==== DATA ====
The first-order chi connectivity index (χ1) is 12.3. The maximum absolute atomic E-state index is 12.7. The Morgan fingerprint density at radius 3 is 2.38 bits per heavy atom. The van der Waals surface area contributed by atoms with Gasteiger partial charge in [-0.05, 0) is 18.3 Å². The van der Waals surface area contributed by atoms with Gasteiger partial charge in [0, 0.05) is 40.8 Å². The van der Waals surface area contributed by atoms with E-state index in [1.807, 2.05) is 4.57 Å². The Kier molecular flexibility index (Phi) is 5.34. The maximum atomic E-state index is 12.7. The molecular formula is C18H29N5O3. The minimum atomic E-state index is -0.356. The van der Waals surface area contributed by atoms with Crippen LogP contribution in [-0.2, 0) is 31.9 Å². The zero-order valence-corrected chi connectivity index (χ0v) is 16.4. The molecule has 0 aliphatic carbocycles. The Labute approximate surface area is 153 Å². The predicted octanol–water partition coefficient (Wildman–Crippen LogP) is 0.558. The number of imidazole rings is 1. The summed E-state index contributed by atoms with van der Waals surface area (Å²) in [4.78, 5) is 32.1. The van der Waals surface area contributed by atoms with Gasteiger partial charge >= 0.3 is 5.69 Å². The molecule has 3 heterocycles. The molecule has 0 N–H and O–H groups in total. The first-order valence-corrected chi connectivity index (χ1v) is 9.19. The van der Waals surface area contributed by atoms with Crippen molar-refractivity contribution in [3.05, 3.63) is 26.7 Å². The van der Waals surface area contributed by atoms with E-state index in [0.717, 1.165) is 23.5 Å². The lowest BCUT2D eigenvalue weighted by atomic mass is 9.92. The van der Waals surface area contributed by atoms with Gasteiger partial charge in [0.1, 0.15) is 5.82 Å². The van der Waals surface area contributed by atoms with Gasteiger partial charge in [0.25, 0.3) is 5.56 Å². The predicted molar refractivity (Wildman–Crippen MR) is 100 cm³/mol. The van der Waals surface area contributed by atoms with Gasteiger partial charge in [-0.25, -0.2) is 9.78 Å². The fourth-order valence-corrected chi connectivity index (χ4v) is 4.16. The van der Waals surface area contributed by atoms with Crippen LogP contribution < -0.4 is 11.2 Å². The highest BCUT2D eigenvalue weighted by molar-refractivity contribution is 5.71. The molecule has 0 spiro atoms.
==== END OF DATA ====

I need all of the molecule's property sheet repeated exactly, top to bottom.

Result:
The first-order chi connectivity index (χ1) is 12.3. The maximum absolute atomic E-state index is 12.7. The Morgan fingerprint density at radius 3 is 2.38 bits per heavy atom. The van der Waals surface area contributed by atoms with Gasteiger partial charge in [-0.05, 0) is 18.3 Å². The van der Waals surface area contributed by atoms with Gasteiger partial charge in [0, 0.05) is 40.8 Å². The van der Waals surface area contributed by atoms with E-state index in [1.807, 2.05) is 4.57 Å². The Kier molecular flexibility index (Phi) is 5.34. The maximum atomic E-state index is 12.7. The molecular formula is C18H29N5O3. The minimum atomic E-state index is -0.356. The van der Waals surface area contributed by atoms with Crippen LogP contribution in [-0.2, 0) is 31.9 Å². The zero-order valence-corrected chi connectivity index (χ0v) is 16.4. The molecule has 0 aliphatic carbocycles. The Labute approximate surface area is 153 Å². The predicted octanol–water partition coefficient (Wildman–Crippen LogP) is 0.558. The number of imidazole rings is 1. The summed E-state index contributed by atoms with van der Waals surface area (Å²) in [4.78, 5) is 32.1. The van der Waals surface area contributed by atoms with Gasteiger partial charge >= 0.3 is 5.69 Å². The molecule has 3 heterocycles. The molecule has 0 N–H and O–H groups in total. The first-order valence-corrected chi connectivity index (χ1v) is 9.19. The van der Waals surface area contributed by atoms with Crippen molar-refractivity contribution in [3.05, 3.63) is 26.7 Å². The van der Waals surface area contributed by atoms with E-state index in [0.717, 1.165) is 23.5 Å². The lowest BCUT2D eigenvalue weighted by atomic mass is 9.92. The van der Waals surface area contributed by atoms with Gasteiger partial charge in [0.1, 0.15) is 5.82 Å². The van der Waals surface area contributed by atoms with Gasteiger partial charge in [0.25, 0.3) is 5.56 Å². The predicted molar refractivity (Wildman–Crippen MR) is 100 cm³/mol. The van der Waals surface area contributed by atoms with Gasteiger partial charge in [-0.25, -0.2) is 9.78 Å². The fourth-order valence-corrected chi connectivity index (χ4v) is 4.16. The van der Waals surface area contributed by atoms with Crippen LogP contribution < -0.4 is 11.2 Å². The highest BCUT2D eigenvalue weighted by molar-refractivity contribution is 5.71. The molecule has 0 spiro atoms.